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Rates rises of up to 200pc in next decade

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  • Rates rises of up to 200pc in next decade

    Rates rises of up to 200pc in next decade

    By Bernard Orsman

    Auckland City rates are set to soar over the next decade, taking the cost of council services up to $70 a week for the average household and more than $100 for the better off.

    The average rates bill of $1200 a year would triple to $3600 under one scenario being presented by finance officers in a report to councillors this week. High-value property rates would soar from $1800 to $5400.

    The report said current funding sources just covered the $2.4 billion of committed capital projects over the next decade, mostly on renewing existing assets. There was no money for $3.7 billion of new works such as the $350 million tank farm waterfront development, a revised eastern highway, a raft of small transport projects and footpath upgrades.

    Officers have said if Aucklanders want the city to be up there with the best they will have to dig deep to pay for world-class facilities and services. That means rate increases of between 55 per cent and 200 per cent over the next 10 years.

    Finance general manager Andrew McKenzie told the Herald: "The reality of the matter is if you want to do things, it costs you money."

    Last night Mayor Dick Hubbard said it would be difficult asking ratepayers to pay a lot more, particularly after the council increased rates by 9.7 per cent this year on the basis that next year's increase would be "substantially less".

    Officers had presented a number of options but ultimately councillors would decide which projects to do and the cost to ratepayers.

    Mr Hubbard said there was a growing realisation that Auckland, with added pressures from immigration, could not finance all of its infrastructure out of rates. Internal Affairs and Local Government NZ were looking at the limitations of rates and at other funding formulas.

    Mr Hubbard and finance committee chairman Vern Walsh said the pressure on Auckland City ratepayers reinforced the need for wider funding of regional facilities such as the zoo, art gallery, maritime museum and Philharmonia orchestra.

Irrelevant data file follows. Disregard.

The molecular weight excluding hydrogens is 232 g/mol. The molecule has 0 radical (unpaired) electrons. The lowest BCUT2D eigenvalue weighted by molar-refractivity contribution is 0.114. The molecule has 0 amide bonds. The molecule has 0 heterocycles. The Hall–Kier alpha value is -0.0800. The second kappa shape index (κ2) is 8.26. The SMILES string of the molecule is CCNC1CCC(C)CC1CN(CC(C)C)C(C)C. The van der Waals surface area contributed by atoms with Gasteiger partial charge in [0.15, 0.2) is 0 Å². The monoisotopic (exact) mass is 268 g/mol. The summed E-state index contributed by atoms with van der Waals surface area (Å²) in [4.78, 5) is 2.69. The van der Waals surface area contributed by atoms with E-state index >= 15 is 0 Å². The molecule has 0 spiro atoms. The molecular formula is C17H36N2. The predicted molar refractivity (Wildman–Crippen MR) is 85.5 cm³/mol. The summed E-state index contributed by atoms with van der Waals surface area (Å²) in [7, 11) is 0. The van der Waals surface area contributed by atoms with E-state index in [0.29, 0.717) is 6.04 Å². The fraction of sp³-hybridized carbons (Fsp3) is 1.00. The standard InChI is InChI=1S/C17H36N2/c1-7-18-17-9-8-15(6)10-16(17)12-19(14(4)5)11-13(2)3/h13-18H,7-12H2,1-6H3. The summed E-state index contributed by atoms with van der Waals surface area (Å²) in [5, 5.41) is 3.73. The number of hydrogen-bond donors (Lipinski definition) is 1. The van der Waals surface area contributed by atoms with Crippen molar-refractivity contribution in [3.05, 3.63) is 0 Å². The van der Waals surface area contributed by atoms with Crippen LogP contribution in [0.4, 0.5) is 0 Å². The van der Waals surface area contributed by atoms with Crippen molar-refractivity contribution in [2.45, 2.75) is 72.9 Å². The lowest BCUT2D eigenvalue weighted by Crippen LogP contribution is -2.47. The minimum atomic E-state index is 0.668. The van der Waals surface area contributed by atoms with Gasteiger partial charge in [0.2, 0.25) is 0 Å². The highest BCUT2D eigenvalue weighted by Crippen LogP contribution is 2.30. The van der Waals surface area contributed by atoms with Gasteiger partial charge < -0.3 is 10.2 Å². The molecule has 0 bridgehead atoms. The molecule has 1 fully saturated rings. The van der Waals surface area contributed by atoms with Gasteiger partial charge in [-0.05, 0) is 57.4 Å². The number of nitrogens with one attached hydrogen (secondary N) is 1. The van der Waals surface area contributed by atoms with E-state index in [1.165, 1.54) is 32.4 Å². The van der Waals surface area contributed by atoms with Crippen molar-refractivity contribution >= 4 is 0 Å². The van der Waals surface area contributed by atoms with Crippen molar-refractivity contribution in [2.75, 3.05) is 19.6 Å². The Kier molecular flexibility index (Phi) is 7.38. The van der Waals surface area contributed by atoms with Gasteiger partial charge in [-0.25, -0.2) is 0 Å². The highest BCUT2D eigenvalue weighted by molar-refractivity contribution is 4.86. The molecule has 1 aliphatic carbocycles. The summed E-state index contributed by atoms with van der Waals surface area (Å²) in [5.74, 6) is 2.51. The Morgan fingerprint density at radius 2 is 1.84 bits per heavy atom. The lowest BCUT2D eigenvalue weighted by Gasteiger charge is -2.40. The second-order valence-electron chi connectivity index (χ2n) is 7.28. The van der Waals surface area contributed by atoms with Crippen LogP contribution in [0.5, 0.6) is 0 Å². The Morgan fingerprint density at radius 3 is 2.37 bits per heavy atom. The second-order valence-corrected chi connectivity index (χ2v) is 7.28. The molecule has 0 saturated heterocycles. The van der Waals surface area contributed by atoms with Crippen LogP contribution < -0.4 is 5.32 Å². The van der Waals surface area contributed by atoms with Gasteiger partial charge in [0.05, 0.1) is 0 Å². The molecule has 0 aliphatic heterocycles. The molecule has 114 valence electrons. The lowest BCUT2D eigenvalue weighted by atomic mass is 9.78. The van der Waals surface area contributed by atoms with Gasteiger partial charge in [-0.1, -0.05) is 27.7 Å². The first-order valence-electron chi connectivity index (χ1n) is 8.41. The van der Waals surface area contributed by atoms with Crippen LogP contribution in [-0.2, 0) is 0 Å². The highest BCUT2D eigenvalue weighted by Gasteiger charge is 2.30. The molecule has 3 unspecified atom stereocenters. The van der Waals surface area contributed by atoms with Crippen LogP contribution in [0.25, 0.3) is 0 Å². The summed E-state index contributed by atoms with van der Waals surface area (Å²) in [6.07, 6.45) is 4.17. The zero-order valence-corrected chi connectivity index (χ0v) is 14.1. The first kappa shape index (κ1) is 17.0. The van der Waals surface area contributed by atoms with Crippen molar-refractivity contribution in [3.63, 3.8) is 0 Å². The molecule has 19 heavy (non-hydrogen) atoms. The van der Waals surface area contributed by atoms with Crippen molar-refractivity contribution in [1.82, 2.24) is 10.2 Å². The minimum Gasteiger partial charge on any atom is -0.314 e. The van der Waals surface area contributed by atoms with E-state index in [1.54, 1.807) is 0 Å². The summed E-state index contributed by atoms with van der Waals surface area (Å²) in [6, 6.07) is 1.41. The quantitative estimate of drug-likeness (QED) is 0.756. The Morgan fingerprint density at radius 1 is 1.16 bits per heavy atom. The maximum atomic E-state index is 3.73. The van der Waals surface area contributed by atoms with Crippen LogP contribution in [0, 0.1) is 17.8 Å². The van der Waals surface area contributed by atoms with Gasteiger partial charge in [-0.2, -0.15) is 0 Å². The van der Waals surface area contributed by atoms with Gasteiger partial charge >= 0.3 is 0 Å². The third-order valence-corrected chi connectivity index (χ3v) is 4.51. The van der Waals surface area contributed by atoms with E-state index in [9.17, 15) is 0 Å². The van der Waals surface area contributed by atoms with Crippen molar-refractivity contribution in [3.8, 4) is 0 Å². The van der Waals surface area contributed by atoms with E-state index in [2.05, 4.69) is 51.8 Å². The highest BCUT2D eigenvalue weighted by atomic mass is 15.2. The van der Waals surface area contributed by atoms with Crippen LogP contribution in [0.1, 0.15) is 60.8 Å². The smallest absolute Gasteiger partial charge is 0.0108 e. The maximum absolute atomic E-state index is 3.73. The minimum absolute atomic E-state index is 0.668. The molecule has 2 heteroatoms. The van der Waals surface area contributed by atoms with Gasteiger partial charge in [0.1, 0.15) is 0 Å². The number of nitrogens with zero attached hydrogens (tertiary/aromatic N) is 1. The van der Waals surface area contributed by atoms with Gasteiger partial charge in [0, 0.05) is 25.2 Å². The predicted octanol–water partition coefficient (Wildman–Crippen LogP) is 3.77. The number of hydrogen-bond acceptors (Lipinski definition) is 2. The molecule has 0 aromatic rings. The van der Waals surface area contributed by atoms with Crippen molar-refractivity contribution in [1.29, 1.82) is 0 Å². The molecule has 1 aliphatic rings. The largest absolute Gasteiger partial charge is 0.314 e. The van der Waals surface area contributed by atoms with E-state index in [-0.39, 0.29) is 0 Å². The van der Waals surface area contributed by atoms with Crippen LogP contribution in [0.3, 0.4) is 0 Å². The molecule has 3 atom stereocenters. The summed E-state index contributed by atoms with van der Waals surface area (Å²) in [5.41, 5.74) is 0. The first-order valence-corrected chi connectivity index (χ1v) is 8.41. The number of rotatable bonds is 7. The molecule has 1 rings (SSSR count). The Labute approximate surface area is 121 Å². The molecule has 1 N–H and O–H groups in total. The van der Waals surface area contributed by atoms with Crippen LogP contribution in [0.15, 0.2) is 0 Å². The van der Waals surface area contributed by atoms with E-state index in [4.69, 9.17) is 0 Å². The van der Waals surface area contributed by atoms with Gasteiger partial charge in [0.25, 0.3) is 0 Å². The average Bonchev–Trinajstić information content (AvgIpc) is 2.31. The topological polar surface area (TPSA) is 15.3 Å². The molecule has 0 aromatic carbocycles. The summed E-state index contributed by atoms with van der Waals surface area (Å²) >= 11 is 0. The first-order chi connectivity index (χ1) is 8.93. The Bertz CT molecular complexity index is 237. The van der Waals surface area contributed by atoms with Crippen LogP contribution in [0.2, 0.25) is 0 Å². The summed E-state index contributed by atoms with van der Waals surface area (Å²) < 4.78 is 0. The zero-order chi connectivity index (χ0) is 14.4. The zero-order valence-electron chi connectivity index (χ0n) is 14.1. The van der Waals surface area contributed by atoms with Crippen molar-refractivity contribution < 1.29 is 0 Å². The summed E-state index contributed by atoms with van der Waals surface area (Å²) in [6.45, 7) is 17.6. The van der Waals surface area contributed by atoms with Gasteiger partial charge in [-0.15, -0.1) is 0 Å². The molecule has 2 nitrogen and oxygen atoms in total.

The officers' report, to be considered by councillors on Thursday, found few savings to go towards $3.7 billion of new works, of which ratepayers are up for $1.9 billion.

    The rest would be funded by central and regional government and other sources.

    Officers have recommended using an $18.7 million Auckland Airport share dividend and a $30 million strategic asset fund for new projects.

    Another option is to squeeze the council's water business, Metrowater, for higher dividends. That would lead to water bills rising in real terms by 1.5 per cent a year over 10 years.

    But these options would still require "significant additional funding" through borrowings.

    The report listed six priority-ranked scenarios, costing from $600 million to the full $3.7 billion. The cheapest would lead to a 55 per cent rates increase. Funding everything would lead to a 196 per cent rise.

    The city is debt-free after the previous council sold assets such as pensioner housing and half its airport shares.

    The report said it was important for councillors to understand that the rates rises would stay in place for 30 years while the debt was repaid. Rates would rise in real terms for 10 years and remain constant for the next 20.

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